Although we did not observe a rapid regulation of ApTBL-1, we did observe a strong increase in expression at 24 hours after training. This is in contrast to what has been previously observed with serotonin treatment in VC nociceptors, where ApTBL-1 expression is rapidly induced but falls to baseline within 3 hours after treatment . This difference is notable, because it suggests that in a behavioral context ApTBL-1 could produce sustained activation of TGF-β1. This is important because only sustained TGF- β 1 exposure (24 hours but not 4 hours), produces the same long-term facilitation of sensory-to-motor synapses  as long-term sensitization training.
Another surprising finding is a lack of sustained up-regulation of ApCREB1. ApCREB1 has previously been proposed to play a role not only in the induction of sensitization memory but also in consolidation and maintenance through a transcriptional positive-feedback loop: ApCREB1 can bind to its own promoter to increase its own expression , is persistently up-regulated by serotonin treatments that produce long-term facilitation , , and knockdown of ApCREB1 mRNA 10 hours after treatment abolishes long-term facilitation. Nevertheless, we previously failed to observe persistent up-regulation of ApCREB1 24 h after long-term sensitization training in the pleural ganglia . Our results here extend this finding, with no strong regulation of ApCREB1 observable 24 hours after training in either the VC nociceptors or pedal ganglion. It is possible that regulation of ApCREB1 is too subtle to detect after behavioral training with the sample sizes we used. However, it is notable that ApC/EBP, a transcript activated by ApCREB1 in partnership with CREB-Binding Protein , also shows only a transient increase in expression , suggesting that a different transcriptional signal may be responsible for maintaining long-term sensitization memory.
Microdissecting the VC cluster for separate analysis has been previously used to ensure transcriptional changes are specific to the T-SWR circuit , , . Our data show that despite the possibility of variation in dissection quality, isolating the VC cluster greatly increases the signal-to-noise for transcriptional analysis. The effect sizes within the VC cluster were always larger than what has been previously reported across the entire pleural ganglia. For example, we have previously examined ApEgr regulation at 1 and 24 hours after training in the pleural ganglia and obtained effect sizes of 1.6 and 0.7 , , respectively. Within the VC cluster, however, we observed effect sizes of 2.5 and 1.3, respectively. This data suggests that microdissection of the VC cluster, though time-consuming and frequently leading to low yields of RNA, can dramatically increase experimental power for studying the transcriptional effects of sensitization training.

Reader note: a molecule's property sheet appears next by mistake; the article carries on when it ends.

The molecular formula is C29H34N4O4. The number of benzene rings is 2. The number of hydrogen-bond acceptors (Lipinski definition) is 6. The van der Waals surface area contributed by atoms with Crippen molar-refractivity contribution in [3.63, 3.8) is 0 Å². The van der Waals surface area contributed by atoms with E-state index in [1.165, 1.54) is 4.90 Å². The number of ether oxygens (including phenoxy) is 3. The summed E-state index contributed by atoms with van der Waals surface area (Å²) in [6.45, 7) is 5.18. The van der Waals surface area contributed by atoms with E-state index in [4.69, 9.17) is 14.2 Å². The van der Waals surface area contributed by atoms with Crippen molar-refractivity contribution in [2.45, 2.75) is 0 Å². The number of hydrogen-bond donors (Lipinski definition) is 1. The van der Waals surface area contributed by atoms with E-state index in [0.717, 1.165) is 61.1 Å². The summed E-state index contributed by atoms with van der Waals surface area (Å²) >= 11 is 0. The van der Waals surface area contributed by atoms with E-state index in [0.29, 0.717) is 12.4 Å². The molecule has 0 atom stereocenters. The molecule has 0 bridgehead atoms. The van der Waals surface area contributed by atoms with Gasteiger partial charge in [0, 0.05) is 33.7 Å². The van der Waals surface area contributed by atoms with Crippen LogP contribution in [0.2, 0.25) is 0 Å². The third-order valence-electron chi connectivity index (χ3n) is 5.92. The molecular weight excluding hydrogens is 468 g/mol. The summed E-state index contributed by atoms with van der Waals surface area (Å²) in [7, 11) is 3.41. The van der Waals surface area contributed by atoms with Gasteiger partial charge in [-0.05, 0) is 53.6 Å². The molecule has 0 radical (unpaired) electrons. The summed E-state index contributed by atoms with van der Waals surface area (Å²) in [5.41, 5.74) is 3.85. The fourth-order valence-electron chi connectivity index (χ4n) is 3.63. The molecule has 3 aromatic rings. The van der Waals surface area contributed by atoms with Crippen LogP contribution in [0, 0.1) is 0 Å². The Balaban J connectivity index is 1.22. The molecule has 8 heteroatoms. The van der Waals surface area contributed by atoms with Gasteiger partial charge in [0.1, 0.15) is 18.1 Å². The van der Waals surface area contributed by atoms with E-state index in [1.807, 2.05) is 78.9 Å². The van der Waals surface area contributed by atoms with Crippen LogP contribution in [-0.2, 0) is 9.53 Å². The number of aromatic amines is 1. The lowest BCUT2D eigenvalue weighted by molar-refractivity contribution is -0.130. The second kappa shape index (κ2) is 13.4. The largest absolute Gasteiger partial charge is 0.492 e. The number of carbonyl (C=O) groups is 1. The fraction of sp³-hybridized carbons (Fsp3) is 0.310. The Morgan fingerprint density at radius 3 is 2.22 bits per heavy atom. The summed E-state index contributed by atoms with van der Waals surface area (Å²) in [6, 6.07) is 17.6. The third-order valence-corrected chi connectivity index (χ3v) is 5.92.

We thank the reviewers of an earlier version of this manuscript for extensive and helpful feedback.
Conceived and designed the experiments: RC-J IC-J. Performed the experiments: SH CC SK. Analyzed the data: RC-J. Wrote the paper: RC-J IC-J.
- 1. Alberini CM (2009) Transcription factors in long-term memory and synaptic plasticity. Physiol Rev 89:121–145 doi:https://doi.org/10.1152/physrev.00017.2008.
- 2. Bailey CH, Bartsch D, Kandel ER (1996) Toward a molecular definition of long-term memory storage. Proc Natl Acad Sci U S A 93:13445–13452.
- 3. Korzus E (2003) The relation of transcription to memory formation. Acta Biochim Pol 50:775–782.
- 4. Chew SJ, Mello C, Nottebohm F, Jarvis E, Vicario DS (1995) Decrements in auditory responses to a repeated conspecific song are long-lasting and require two periods of protein synthesis in the songbird forebrain. Proc Natl Acad Sci U S A 92:3406–3410.
- 5. Esdin J, Pearce K, Glanzman DL (2010) Long-term habituation of the gill-withdrawal reflex in aplysia requires gene transcription, calcineurin and L-type voltage-gated calcium channels. Front Behav Neurosci 4:181 doi:https://doi.org/10.3389/fnbeh.2010.00181.
- 6. Hermitte G, Pedreira ME, Tomsic D, Maldonado H (1999) Context shift and protein synthesis inhibition disrupt long-term habituation after spaced, but not massed, training in the crab Chasmagnathus. Neurobiol Learn Mem 71:34–49 doi:https://doi.org/10.1006/nlme.1998.3858.
- 7. Sangha S (2003) Intermediate and long-term memories of associative learning are differentially affected by transcription versus translation blockers inLymnaea. J Exp Biol 206:1605–1613 doi:https://doi.org/10.1242/jeb.00301.
- 8. Watanabe H, Takaya T, Shimoi T, Ogawa H, Kitamura Y, et al. (2005) Influence of mRNA and protein synthesis inhibitors on the long-term memory acquisition of classically conditioned earthworms. Neurobiol Learn Mem 83:151–157 doi:https://doi.org/10.1016/j.nlm.2004.11.003.